I moderated the #slowchatED Twitter chat for the last week of May 2015. The topic I chose was gamification in education. I work for a provider of K-12 educational materials in Finland, so it was very refreshing to jump into discussions with (mainly) US educators.
When I asked about gamification examples, the first answers mentioning e.g. Kahoot! were what I expected. Kahoot! does a great job in turning a classroom or a virtual learning space into a competitive environment. I was also told about Classcraft, which I think I had heard before but never really took a closer look. Now I will for sure.
In my job I am mainly involved with online learning materials. Just to calibrate my thinking, I also wanted to find some examples where modern technologies play little or no role. I got some great answers such as:
- Having students running towards a fence, trying to estimate how much is 2/3 of the distance and stopping there. The best guesser gets to pick the next fraction, and off they go again.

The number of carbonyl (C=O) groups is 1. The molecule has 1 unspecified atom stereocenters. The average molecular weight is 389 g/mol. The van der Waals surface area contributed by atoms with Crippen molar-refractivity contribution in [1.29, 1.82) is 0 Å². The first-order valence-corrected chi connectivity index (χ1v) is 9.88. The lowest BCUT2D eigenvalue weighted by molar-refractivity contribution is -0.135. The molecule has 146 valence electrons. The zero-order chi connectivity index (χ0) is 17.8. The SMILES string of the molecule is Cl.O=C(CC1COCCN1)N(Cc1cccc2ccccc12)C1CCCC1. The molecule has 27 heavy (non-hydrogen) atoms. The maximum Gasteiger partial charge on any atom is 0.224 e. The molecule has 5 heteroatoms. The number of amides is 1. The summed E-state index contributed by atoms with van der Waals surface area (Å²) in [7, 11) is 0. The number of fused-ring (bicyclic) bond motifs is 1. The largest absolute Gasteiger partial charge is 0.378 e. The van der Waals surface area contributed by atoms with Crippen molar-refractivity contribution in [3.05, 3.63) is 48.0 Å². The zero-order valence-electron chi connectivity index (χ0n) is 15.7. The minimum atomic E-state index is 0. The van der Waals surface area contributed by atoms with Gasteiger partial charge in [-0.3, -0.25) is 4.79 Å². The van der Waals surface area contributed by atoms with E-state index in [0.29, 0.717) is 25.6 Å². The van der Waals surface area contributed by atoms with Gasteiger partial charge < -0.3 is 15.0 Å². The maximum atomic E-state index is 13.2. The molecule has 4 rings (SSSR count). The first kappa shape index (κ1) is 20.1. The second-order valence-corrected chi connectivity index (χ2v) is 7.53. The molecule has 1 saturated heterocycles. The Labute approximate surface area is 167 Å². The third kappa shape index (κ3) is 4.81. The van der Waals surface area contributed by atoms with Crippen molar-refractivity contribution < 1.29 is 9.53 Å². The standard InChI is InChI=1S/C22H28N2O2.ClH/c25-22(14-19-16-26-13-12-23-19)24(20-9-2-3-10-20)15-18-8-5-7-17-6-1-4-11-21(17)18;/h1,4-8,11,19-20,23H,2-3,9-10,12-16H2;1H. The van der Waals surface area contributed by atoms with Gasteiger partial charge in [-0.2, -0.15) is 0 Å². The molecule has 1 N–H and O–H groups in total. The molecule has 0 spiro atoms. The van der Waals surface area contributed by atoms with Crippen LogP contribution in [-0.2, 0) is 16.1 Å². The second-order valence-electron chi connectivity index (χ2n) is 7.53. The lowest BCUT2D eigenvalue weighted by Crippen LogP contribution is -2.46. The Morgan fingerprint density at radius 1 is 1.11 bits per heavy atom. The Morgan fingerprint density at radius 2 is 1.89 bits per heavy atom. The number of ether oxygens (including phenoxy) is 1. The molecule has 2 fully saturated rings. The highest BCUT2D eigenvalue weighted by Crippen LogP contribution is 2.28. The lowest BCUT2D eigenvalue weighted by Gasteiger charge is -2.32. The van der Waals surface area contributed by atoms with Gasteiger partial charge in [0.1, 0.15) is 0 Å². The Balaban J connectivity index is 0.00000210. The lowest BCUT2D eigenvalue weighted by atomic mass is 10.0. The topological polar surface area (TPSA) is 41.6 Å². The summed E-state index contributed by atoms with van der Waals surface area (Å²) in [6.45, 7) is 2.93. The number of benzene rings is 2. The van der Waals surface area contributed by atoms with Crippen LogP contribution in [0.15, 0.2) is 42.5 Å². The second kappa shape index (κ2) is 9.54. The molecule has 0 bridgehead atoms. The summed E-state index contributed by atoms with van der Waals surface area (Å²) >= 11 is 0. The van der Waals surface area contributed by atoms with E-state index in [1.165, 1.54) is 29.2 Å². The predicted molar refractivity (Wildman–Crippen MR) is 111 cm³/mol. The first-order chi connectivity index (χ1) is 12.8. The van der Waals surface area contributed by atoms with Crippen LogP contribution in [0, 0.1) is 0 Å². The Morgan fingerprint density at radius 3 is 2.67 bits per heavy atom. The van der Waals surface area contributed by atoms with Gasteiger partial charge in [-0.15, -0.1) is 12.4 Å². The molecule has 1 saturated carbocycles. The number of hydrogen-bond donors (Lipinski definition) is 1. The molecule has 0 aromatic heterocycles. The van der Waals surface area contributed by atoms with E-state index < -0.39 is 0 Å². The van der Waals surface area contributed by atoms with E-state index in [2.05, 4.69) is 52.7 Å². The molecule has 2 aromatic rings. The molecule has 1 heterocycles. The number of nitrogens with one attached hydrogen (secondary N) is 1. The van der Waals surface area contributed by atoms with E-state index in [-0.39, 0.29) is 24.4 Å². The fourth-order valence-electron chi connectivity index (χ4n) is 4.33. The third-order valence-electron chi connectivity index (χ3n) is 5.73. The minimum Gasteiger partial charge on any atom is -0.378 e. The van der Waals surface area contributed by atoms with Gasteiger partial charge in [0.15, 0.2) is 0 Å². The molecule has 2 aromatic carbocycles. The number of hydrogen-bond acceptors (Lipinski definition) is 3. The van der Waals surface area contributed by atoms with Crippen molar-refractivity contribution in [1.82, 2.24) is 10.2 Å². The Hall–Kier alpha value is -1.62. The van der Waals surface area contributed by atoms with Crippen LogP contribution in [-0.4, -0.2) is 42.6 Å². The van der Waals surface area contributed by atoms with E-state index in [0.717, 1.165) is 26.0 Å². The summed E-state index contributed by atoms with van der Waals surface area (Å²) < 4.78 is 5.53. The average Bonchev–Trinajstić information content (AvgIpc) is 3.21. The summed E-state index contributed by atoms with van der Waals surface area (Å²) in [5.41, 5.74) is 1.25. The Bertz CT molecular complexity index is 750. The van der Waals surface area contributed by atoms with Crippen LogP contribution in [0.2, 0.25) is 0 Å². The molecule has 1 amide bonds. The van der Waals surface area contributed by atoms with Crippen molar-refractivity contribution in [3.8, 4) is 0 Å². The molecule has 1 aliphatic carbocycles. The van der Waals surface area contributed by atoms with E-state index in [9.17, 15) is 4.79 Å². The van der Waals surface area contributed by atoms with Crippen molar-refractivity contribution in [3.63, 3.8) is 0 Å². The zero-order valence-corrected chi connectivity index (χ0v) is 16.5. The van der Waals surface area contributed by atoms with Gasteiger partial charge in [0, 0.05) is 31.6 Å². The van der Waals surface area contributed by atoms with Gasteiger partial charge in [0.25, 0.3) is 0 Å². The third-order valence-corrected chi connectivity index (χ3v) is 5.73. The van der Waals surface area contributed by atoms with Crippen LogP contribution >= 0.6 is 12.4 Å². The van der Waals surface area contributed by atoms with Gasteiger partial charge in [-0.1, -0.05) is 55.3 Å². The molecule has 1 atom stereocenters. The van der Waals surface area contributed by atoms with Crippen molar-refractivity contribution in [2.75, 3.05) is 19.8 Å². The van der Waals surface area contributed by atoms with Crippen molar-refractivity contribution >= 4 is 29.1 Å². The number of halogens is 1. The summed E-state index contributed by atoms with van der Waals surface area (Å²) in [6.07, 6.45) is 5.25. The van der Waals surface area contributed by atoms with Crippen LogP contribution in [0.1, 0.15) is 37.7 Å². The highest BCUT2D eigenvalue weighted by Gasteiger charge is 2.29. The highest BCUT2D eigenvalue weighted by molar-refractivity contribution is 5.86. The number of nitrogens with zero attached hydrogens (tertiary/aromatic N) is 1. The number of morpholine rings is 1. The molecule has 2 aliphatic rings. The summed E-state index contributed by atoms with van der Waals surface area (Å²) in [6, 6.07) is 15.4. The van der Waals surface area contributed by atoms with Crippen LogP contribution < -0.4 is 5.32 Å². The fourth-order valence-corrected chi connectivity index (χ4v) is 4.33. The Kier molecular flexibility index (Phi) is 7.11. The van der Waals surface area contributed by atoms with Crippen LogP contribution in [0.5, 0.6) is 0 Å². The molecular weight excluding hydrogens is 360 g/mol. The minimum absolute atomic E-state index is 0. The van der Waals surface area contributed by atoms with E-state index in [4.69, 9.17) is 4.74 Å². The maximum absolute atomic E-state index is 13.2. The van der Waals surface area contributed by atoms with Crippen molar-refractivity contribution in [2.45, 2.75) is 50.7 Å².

- Survivor-inspired Grudgeball, where answering trivia questions is combined with voting out your classmates.
- Giving students dice and having them to simulate the electoral process of the US, where each student is a district and they form groups which are states.
The week-long discussion reinforced my opinion that learners should be motivated and engaged. This is not to say that they don’t need to drill from time to time or read long texts, not at all. Engagement can come from multiple sources. Quest for mastery is probably the ultimate motivator but gamification can be used at least to spark the interest and get things started.
My favorite quote of the week was the following:
Gamifying evens the playing field. It helps all to get aboard, to get engaged. And when they are engaged:
Thanks again for having me!